Reflecting appropriately, he uses almsfood, not playfully, nor for intoxication, nor for putting on bulk, nor for beautification; but simply for the survival & continuance of this body, for ending its afflictions, for the support of the holy life, thinking, 'Thus will I destroy old feelings [of hunger] and not create new feelings [from overeating]. I will maintain myself, be blameless, & live in comfort.'

Reflecting appropriately, he uses lodging simply to counteract cold, to counteract heat, to counteract the touch of flies, mosquitoes, wind, sun, & reptiles; simply for protection from the inclemencies of weather and for the enjoyment of seclusion.

Reflecting appropriately, he uses medicinal requisites for curing illness simply to counteract any pains of illness that have arisen and for maximum freedom from disease.

The effluents, vexation, or fever that would arise if he were not to use these things [in this way] do not arise for him when he uses them [in this way]. These are called the effluents that are to be abandoned by using.

And what are the effluents that are to be abandoned by tolerating? There is the case where a monk, reflecting appropriately, endures. He tolerates cold, heat, hunger, & thirst; the touch of flies, mosquitoes, wind, sun, & reptiles; ill-spoken, unwelcome words & bodily feelings that, when they arise, are painful, racking, sharp, piercing, disagreeable, displeasing, & menacing to life. The effluents, vexation, or fever that would arise if he were not to tolerate these things do not arise for him when he tolerates them. These are called the effluents that are to be abandoned by tolerating.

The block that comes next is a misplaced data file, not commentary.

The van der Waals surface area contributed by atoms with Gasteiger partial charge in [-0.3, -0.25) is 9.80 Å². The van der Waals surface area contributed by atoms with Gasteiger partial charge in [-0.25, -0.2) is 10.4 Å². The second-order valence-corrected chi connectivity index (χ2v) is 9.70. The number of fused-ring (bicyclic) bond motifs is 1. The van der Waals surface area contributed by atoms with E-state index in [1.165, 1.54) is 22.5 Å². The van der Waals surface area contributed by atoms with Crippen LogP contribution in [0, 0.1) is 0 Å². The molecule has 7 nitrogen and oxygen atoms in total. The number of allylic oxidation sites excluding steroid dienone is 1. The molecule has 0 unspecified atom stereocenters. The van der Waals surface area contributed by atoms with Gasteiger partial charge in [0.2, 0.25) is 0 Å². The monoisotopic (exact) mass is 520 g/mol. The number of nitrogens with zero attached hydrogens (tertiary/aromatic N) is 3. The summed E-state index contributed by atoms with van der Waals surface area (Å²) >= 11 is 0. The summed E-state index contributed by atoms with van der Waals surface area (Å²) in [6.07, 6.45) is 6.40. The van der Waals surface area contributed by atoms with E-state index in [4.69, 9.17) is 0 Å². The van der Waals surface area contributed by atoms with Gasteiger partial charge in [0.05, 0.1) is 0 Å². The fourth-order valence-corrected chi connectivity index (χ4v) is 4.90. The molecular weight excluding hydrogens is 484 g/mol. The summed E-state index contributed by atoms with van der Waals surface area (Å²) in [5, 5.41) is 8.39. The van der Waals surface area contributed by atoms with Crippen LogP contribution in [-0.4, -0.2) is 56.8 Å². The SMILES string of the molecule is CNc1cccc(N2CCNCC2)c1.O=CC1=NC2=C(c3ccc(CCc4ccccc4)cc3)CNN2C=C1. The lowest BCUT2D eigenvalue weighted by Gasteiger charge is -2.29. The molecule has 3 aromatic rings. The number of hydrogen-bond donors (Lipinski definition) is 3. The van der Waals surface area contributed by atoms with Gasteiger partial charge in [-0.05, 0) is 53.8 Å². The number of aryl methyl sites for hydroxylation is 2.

And what are the effluents that are to be abandoned by avoiding? There is the case where a monk, reflecting appropriately, avoids a wild elephant, a wild horse, a wild bull, a wild dog, a snake, a stump, a bramble patch, a chasm, a cliff, a cesspool, an open sewer. Reflecting appropriately, he avoids sitting in the sorts of unsuitable seats, wandering to the sorts of unsuitable habitats, and associating with the sorts of bad friends that would make his knowledgeable friends in the holy life suspect him of evil conduct. The effluents, vexation, or fever that would arise if he were not to avoid these things do not arise for him when he avoids them. These are called the effluents that are to be abandoned by avoiding.

And what are the effluents that are to be abandoned by destroying? There is the case where a monk, reflecting appropriately, does not tolerate an arisen thought of sensuality. He abandons it, destroys it, dispels it, & wipes it out of existence. (Similarly with thoughts of ill will, thoughts of cruelty, & evil, unskillful mental qualities.) The effluents, vexation, or fever that would arise if he were not to destroy these things do not arise for him when he destroys them. These are called the effluents that are to be abandoned by destroying.